Franklin and Hampshire counties get money to fight opioid abuse

For The Recorder
Published: 6/24/2017 3:08:58 PM

Franklin and Hampshire counties will receive a combined $339,000 to continue their battle against the opioid epidemic.

Gov. Charlie Baker and Lt. Governor Karyn Polito announced Thursday that $2.3 million in federal grants will be awarded to district attorneys, sheriffs, and other criminal justice agencies to help strengthen and enhance efforts to combat heroin and opioid abuse in Massachusetts, including prevention, intervention, diversion, enforcement and treatment, according to the governor’s office.

“These law enforcement organizations have valuable experience in providing treatment to individuals looking to get back on their feet and work beyond their addiction,” Baker said in a statement. “We look forward to seeing them sustain the progress they are making in their communities, providing a powerful, positive impact to those in need of recovery services.”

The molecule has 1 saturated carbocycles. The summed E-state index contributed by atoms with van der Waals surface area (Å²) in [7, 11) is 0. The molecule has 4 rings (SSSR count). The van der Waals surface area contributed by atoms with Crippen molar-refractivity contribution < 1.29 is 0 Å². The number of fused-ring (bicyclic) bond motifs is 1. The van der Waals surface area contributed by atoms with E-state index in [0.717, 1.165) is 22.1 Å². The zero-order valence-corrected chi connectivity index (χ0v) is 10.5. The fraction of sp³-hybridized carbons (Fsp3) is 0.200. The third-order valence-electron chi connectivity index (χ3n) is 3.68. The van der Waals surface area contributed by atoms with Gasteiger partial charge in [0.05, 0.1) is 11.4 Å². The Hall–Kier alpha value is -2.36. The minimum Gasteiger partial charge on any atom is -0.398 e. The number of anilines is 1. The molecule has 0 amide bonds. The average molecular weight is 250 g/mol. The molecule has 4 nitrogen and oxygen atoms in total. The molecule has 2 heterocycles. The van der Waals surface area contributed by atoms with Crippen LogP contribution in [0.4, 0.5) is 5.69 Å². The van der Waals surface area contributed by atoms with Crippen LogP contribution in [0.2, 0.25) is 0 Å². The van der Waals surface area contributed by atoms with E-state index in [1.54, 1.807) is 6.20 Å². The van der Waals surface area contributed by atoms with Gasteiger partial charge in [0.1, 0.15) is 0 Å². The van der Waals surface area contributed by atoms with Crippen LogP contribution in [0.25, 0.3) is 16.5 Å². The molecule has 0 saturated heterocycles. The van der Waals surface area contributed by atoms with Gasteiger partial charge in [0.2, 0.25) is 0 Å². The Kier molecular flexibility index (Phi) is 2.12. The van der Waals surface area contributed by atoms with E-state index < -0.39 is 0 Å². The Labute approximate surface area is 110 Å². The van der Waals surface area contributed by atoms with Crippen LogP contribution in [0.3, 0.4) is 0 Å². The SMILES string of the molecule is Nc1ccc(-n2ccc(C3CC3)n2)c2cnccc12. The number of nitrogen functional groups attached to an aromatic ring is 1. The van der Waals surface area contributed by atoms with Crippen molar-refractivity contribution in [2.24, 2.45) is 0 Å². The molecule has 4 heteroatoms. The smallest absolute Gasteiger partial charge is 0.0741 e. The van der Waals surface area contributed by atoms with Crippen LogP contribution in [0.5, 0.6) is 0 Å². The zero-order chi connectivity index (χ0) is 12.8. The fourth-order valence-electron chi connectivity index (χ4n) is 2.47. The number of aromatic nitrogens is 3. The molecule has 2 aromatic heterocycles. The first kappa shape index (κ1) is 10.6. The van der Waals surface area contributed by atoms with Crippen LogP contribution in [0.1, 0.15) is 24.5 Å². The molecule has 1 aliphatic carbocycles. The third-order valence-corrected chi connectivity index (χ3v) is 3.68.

The Northwestern district attorney’s office will receive $86,860 to use toward its Drug Diversion and Treatment Program.

“This grant gives us the resources to run our diversion and treatment program,” District Attorney David Sullivan said in an email statement. “Diverting addicted persons from the criminal justice system and into treatment is the best approach to the opioid epidemic.”

The diversion program is for nonviolent offenders who have a substance use disorder and are charged with certain drug-related crimes. It offers drug treatment in lieu of prosecution.

Started in 2016, the program is in all four district courts covered by the Northwestern district attorney’s office. From February 2016 to February 2017, 46 people entered the program out of the 667 people initially screened, according to the office’s grant proposal application.

The Franklin County Sheriff’s Department will use its $133,000 to focus on treatment efforts.

The money will be used to “fully implement an evidence-based Re-Entry Program for Adults with co-occuring substance abuse and mental health disorders,” according to the department’s grant proposal application.

The Hampshire Sheriff’s Department has been awarded $120,812 for its treatment program.

Sheriff Patrick J. Cahillane said the funds will be used for its “Bridge to the Future Re-Entry Program” which is a transition program to “reduce recidivism by expanding the services more into the community.”


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